Rossa’s question last week about the possibility of a brown dwarf in our solar system raised the subject of Nibiru, which, depending on whom you talk to, is the still-to-be-discovered Planet X, a planet on a doomsday collision course with Earth, or home to extraterrestrials.
In an attempt to discover how these stories started, I did a little digging and found some interesting facts about Nibiru, which is mentioned in ancient Sumerian astronomical texts. And therein lies the rub. The texts are confusing, and, of course, that leaves the door wide open to interpretation, some of them quite fanciful.
What fascinated me most was the description of Nibiru as a crossing point or gateway. This suggests that Nibiru was not an actual body, but a location in space or perhaps some kind of a time marker. Even when Sumerian astronomers refer to Nibiru as “Marduk’s star,” they simply may be noting the location of one of the five known planets (Marduk was a god in the Sumerian mythology and probably linked with one of the planets and perhaps a constellation, just as we associate Jupiter and Sagittarius).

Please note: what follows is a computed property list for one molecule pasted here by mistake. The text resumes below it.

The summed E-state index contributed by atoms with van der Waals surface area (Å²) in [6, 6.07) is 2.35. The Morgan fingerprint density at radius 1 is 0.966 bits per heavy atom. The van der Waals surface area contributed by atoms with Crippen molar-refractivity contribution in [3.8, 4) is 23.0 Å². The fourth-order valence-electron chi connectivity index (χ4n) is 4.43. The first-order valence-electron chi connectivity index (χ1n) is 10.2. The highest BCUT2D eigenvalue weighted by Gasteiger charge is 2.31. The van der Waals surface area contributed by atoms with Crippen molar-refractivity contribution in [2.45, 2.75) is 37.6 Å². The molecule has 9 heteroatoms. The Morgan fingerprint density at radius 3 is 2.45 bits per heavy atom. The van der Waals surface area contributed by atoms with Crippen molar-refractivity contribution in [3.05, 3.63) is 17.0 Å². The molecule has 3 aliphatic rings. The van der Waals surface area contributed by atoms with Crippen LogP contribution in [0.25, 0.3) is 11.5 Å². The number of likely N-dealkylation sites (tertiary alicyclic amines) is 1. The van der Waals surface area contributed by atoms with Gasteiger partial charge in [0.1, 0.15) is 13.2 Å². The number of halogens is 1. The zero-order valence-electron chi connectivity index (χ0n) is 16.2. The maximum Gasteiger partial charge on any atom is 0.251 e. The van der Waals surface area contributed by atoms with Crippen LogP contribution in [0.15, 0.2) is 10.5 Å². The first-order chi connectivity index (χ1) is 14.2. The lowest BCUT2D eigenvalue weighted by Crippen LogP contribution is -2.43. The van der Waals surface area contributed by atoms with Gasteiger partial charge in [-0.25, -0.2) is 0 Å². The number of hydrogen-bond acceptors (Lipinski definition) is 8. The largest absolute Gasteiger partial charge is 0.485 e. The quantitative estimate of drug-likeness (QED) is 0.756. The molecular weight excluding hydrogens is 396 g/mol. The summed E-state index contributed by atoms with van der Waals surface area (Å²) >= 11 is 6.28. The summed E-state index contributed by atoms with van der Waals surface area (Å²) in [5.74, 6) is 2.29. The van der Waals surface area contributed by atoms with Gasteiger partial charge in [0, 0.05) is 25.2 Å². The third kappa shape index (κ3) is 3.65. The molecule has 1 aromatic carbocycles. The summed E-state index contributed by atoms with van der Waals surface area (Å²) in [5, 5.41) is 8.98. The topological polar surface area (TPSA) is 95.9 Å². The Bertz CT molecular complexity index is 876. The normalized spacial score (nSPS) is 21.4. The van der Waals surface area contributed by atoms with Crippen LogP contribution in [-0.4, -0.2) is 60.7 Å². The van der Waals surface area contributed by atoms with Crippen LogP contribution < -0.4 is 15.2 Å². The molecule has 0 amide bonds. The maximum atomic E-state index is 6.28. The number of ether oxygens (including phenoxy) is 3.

Part of the problem, as I see it, is that the Sumerians often wrote in poetic language filled with symbolism, not necessarily to be taken literally. Further, Sumerian language scholars tend not to be well-versed in astrology and don’t understand what they’re reading. They can translate the words, but the resulting text makes no sense.
I would love to see a detailed study of these texts performed by someone skilled both in astrology and ancient Sumerian languages. If there is no one on the planet with that skill set, then a collaboration would be the next-best solution. But that is highly unlikely, as academics are among the first people to dismiss astrology as superstitious pseudoscience.
Think of the knowledge we’re missing because of this prejudice.